Today is a Passionist feast day. Every Tuesday before Ash Wednesday is the commemoration of the prayer of Jesus in the Garden of Gethsemane.
When I was professed as a Passionist in 1985, all eight in my class chose a title. I chose "Cedric of Jesus in Gethsemane." I was and continue to be moved by the sacrificial surrender of Jesus in that garden knowing he was facing such tremendous suffering. This scene has captivated my heart. Jesus’ prayer was one of surrender. He said, "Yes" to God and God’s will even though it would cost his life. The anxiety and duress during his prayer was so intense that Jesus’ sweat was like blood.
As we journey into Lent tomorrow, many are anxious. We wonder if this Lent will really make a difference in us. As a missionary, I worry whether my missions and messages will be well received. Many are struggling with finances, health, or relationships. Are you worried and anxious about something right now? Being nervous and stressed are epidemic and cause our pulse and blood pressure to rise.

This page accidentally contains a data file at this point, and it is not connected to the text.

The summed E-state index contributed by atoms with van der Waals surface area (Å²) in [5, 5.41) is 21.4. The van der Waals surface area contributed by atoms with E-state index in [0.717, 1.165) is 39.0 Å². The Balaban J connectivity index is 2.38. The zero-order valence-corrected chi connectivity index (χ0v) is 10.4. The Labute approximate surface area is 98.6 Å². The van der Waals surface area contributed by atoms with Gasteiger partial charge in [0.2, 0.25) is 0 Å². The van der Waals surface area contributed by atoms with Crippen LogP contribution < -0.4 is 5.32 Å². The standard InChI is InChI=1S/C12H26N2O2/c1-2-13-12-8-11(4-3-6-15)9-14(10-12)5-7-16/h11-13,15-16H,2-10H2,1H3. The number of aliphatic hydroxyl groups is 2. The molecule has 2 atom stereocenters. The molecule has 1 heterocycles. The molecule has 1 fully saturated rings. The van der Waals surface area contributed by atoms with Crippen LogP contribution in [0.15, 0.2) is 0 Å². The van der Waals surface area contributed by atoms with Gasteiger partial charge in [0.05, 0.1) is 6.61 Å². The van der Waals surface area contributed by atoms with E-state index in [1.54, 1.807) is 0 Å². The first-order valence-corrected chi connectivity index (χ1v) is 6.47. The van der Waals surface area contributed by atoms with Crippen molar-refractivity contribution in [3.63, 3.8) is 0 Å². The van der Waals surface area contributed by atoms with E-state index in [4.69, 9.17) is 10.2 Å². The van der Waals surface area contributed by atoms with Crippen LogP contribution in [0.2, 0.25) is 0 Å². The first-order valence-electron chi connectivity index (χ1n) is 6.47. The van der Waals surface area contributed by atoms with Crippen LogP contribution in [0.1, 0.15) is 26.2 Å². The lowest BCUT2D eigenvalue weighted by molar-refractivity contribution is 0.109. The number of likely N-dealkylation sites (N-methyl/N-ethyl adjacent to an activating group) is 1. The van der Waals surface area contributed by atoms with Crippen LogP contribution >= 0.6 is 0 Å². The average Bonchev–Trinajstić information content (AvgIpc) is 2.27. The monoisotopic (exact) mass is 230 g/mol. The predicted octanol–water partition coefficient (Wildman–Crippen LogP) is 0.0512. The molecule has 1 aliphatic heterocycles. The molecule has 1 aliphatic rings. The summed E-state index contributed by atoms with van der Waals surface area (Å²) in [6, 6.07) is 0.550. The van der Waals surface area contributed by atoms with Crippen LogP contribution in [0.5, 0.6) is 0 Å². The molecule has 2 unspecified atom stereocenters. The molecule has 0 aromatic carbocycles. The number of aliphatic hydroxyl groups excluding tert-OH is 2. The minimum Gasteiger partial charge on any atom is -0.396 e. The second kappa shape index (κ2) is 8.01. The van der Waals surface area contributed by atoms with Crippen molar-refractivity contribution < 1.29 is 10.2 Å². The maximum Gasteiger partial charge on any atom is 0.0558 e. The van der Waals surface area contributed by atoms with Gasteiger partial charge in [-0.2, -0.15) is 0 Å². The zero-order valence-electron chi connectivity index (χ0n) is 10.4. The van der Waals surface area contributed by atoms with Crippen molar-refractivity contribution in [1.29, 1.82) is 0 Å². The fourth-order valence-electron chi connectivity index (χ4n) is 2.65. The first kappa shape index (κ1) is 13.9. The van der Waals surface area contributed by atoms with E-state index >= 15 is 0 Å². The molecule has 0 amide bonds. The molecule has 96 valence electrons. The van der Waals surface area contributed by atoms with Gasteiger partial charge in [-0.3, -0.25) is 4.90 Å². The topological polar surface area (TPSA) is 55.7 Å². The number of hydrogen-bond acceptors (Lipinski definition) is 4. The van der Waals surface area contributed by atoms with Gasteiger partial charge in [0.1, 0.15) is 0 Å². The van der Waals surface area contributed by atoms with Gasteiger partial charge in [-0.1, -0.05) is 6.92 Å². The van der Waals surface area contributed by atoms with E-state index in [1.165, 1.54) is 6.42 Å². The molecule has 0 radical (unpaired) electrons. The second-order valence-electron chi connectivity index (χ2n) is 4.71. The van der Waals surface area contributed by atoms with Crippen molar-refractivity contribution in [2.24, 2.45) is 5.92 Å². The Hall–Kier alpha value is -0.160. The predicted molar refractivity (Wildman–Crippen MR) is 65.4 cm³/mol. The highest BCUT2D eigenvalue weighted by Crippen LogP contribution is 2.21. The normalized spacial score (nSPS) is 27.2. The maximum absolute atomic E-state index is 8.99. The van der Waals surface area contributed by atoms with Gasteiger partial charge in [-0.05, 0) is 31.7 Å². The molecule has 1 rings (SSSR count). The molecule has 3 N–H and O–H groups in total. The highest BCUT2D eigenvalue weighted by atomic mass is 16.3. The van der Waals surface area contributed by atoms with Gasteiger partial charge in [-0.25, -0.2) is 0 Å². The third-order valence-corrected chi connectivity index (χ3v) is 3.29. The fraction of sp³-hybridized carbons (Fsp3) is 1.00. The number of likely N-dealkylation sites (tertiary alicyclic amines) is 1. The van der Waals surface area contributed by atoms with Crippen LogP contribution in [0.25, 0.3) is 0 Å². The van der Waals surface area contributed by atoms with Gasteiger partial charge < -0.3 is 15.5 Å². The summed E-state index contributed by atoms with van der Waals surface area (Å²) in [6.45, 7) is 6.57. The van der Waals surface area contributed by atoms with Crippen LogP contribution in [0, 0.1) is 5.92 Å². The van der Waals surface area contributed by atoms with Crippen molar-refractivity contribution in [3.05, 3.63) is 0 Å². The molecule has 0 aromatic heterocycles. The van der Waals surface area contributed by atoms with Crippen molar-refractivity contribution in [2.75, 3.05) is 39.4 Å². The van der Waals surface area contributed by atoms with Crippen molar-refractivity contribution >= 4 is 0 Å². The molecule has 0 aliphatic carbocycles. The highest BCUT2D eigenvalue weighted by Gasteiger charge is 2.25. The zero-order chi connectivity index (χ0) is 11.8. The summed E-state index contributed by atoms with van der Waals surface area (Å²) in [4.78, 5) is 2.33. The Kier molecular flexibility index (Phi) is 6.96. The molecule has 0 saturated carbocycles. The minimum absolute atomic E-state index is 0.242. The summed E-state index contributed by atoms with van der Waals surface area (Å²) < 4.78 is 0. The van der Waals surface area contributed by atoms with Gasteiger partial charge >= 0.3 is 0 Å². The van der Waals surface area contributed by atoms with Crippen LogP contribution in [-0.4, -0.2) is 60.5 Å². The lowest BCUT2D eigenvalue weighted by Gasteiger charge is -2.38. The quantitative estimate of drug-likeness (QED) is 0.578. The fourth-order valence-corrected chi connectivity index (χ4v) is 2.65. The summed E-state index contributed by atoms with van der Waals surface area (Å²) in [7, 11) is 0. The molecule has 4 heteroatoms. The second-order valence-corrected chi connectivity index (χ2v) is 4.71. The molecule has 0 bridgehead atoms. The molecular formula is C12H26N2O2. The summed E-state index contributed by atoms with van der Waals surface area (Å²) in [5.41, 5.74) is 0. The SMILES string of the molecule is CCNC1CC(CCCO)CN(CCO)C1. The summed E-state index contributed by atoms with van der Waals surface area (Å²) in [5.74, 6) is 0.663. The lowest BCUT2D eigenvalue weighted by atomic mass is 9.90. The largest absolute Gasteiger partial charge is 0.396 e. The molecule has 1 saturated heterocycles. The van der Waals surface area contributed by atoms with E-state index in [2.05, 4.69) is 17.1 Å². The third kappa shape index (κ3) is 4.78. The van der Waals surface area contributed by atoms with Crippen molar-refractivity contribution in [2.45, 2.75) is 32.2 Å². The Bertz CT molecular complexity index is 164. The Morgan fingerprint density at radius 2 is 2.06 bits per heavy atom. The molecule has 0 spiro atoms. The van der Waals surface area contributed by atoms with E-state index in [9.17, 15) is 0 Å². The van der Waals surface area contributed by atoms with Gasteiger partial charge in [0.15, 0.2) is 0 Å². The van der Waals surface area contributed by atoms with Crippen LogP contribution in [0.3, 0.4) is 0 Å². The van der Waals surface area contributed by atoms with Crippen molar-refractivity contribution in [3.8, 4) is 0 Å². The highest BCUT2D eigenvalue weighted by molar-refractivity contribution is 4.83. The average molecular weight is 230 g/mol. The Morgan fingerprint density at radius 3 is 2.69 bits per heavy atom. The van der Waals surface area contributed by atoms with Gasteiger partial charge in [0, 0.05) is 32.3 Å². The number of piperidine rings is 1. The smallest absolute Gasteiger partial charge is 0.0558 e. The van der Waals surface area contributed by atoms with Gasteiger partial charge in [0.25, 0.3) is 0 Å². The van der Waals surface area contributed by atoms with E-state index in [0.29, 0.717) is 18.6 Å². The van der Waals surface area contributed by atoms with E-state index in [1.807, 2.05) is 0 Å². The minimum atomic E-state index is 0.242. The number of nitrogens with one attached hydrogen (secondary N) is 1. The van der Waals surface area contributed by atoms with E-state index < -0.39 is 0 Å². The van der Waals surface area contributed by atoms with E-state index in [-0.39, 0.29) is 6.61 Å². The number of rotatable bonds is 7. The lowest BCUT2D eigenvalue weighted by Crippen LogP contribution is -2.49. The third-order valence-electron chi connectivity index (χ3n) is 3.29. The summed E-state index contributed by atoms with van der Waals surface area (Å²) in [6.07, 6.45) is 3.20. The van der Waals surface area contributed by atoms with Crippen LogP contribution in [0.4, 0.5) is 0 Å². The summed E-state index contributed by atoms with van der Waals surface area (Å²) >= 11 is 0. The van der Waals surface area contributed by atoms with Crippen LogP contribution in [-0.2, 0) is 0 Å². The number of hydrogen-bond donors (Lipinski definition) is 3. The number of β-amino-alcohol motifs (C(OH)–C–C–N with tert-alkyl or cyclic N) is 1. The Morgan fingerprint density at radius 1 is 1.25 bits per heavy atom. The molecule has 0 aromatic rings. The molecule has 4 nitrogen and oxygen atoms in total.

Jesus’ surrender was on our behalf! His blood brings us healing. In this case, the blood he shed came as he faced severe anxiety and the certainty of a torturous death. I’ve discovered that when I meditate on Jesus in the garden surrendering himself in the midst of such extreme pressure, I am able to find a new serenity. I simply give my situations and cares to him because I know he paid the price for me to be free. A new strength and courage ensue.
Lent begins tomorrow. Every year we Passionists have this commemoration so we will surrender ourselves along with Jesus to God. We don’t have to be overwhelmed by our circumstances. As we begin Lent, we can find a place of serenity and freedom from fret because of Jesus’ sacrificial sufferings. My prayer is that your Lenten journey will be life changing beginning right now.
Fr. Cedric Pisegna, C.P. is a missionary preacher, author of 14 books and creator of television and radio programs airing in many cities. You can learn more about his ministry at: http://www.frcedric.org/